Haáahe, Nesoeoeve Néhaševéhe Ôhméseestse, from méave’ho’éno, near the Henenéo’hé’e, Vétanovéo’hé’e and Naahéo’hé’e Vallies of Southeastern Montana. I’m nótâxévestôtse of the Hotamémâsęhao’o.
Hello, TwentyStands is my name I’m Cheyenne from Lame Deer, Montana near the Rosebud Creek, Tongue River and Otter Creek Vallies of Southeastern Montana. I’m a society warrior of the CrazyDogs Society.
I’ll first tell a little bit of my past, I lost my mother at the age of two and was raised by my grandparents, my grandfather was a Chief in the Chiefs Society and Council of Forty Four and because of my grandfather I was always attending Cheyenne Ceremonies and Traditional Military Society Meetings. My father (grandfather) was a direct descendant of Chief Morning Star (aka Dull Knife) who helped lead the escape from the Indian Territory on Sept. 9, 1878, and the Fort Robison Break Out on Jan. 9, 1879. Being raised by my father and understanding the Cheyenne values he taught, helped me when he was called by the creator. He was called back when I was 12 years old and not too long after when I was 14 years my mother was called back to creator. After losing my parents I started to live on my own staying with friends and family for short periods of time while I still attended school.
Currently my personal focus is on Cheyenne History and Cultural Preservation, my educational focus involves subjects around Cultural Resource Preservation. Some of the subjects that I’m interested in are Geospatial Information Technology, Anthropology, and Natural Resource Management. In 2014 I attended the Salish Kootenai College to get my foot into their Tribal Historic Preservation Program and in the fall of 2014 and spring of 2015 I attended the Southwestern Indian Polytechnic Institute to further my skills in their Geospatial Information Technology Program.
When I’m back home on the Northern Cheyenne Reservation I commit my time to the Northern Cheyenne Fire Protection Department as a structural and wildland firefighter, when I’m not at the fire department I’m out in the hills with my brother doing forest logging type work. In the winter of 2014 my brother and I cut trees and chopped wood by hand to provide the Northern Cheyenne Elders and People needed fire wood.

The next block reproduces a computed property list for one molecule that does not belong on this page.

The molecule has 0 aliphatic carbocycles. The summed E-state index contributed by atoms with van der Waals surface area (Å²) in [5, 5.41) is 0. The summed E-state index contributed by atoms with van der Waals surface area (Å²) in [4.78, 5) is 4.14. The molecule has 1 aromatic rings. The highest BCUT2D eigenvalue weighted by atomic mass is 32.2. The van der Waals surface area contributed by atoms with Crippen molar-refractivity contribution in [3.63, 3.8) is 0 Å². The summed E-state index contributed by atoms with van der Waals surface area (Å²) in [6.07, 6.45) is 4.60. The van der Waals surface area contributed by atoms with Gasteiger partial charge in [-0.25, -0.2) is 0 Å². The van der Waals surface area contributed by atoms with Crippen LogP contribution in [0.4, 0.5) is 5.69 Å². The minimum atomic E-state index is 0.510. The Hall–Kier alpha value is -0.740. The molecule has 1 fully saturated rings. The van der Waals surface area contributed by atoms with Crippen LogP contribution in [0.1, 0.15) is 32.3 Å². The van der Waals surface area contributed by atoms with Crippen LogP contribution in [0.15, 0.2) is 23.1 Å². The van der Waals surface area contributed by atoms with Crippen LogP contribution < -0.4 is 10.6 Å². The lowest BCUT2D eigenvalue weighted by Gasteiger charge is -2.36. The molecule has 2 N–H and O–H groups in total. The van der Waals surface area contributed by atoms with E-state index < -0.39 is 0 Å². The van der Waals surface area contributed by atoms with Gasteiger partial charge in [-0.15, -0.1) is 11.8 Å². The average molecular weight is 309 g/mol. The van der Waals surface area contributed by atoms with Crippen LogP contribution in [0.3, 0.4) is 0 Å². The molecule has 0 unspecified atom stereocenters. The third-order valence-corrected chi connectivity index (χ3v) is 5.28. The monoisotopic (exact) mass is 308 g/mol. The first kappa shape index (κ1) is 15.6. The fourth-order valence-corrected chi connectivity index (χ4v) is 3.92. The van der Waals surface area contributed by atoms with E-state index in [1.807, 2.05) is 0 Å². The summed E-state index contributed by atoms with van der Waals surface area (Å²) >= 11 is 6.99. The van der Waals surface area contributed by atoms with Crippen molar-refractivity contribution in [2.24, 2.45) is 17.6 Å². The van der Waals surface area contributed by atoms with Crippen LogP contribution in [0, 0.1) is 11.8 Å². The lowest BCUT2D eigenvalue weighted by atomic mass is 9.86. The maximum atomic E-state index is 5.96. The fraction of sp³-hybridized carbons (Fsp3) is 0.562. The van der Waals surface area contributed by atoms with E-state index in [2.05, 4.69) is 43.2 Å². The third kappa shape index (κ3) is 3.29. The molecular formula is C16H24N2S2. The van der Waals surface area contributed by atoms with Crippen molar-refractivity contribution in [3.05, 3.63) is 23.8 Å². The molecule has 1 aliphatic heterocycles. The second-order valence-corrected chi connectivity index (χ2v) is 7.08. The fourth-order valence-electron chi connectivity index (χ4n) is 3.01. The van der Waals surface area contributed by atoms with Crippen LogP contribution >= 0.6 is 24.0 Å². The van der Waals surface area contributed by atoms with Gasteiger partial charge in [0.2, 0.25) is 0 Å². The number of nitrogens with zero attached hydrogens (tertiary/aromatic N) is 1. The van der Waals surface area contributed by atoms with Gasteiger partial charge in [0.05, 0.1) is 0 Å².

I’m also a co-founding member of EcoCheyenne which is a group of young Northern Cheyenne Tribal Members taking on the fight against the coal development on Cheyenne homestead lands. The Northern Cheyenne Tribe has been fighting the coal development since 1970 and all the EcoCheyenne founding members are taking that hardship off the tribal members who have been fighting since 1970. All of the founding member of EcoCheyenne are trained in photovoltaics, so we are trying to promote a sustainable community through solar energy and alternative’s.
One of my main focuses is on the Sand Creek Massacre because I’m a Sand Creek massacre Survivor Decedent. In 2007 I did not know anything about the Massacre of my ancestor, I was asked to attend a run in Colorado and once I arrived I learned about the history of the massacre and why I was running. Over the years I started getting more involved in Sand Creek events by attending committee meetings, doing personal research, and one year coordinated a group of primarily Blackfoot Tribal high school students from Hellgate High school In Missoula, Montana to take a weeklong trip to Colorado and participate in the 14th Annual SCM-Spiritual Healing Run.
In 2014 I was the first Cheyenne or Arapaho Survivor Descendant to work at the Sand Creek Massacre National Historic Site as a paid employee. My personal work at Sand Creek was to protect the site in any way possible and to help the ground heal from the tragic event. My professional work at Sand Creek was to provide Natural Resource, Cultural Resource Management and assist in planning for the Sand Creek Massacre 150th Remembrance.
After I started working at the Sand Creek Massacre Site I was asked by the Survivors Descendants Committee to be the 16th Annual Sand Creek Massacre Spiritual Healing Run Coordinator, which was a big step for me because on November 29th 2014 I was watching just over 1,000 people visit the massacre site and on the 30th I was leading and coordinating 130 runners for the Northern Cheyenne Tribe, Northern Arapaho Tribe, and Cheyenne & Arapaho Tribe of Oklahoma on a three day 180 miles run. (see 2013 blog post for more info)
One of my current goals for my community is to lead a group of high school students to a Photovoltaics training with Lakota Solar Enterprises in Pine Ridge, South Dakota during the early summer and then in the late summer work with the Northern Cheyenne Tribe to have the students install a solar system to the Chief Little Wolf Capital Building. In order to fulfill this goal, I’m seeking partnership with other organization to cover the training, travel, and equipment cost with a small scholarship award to the High school students at the end of the year.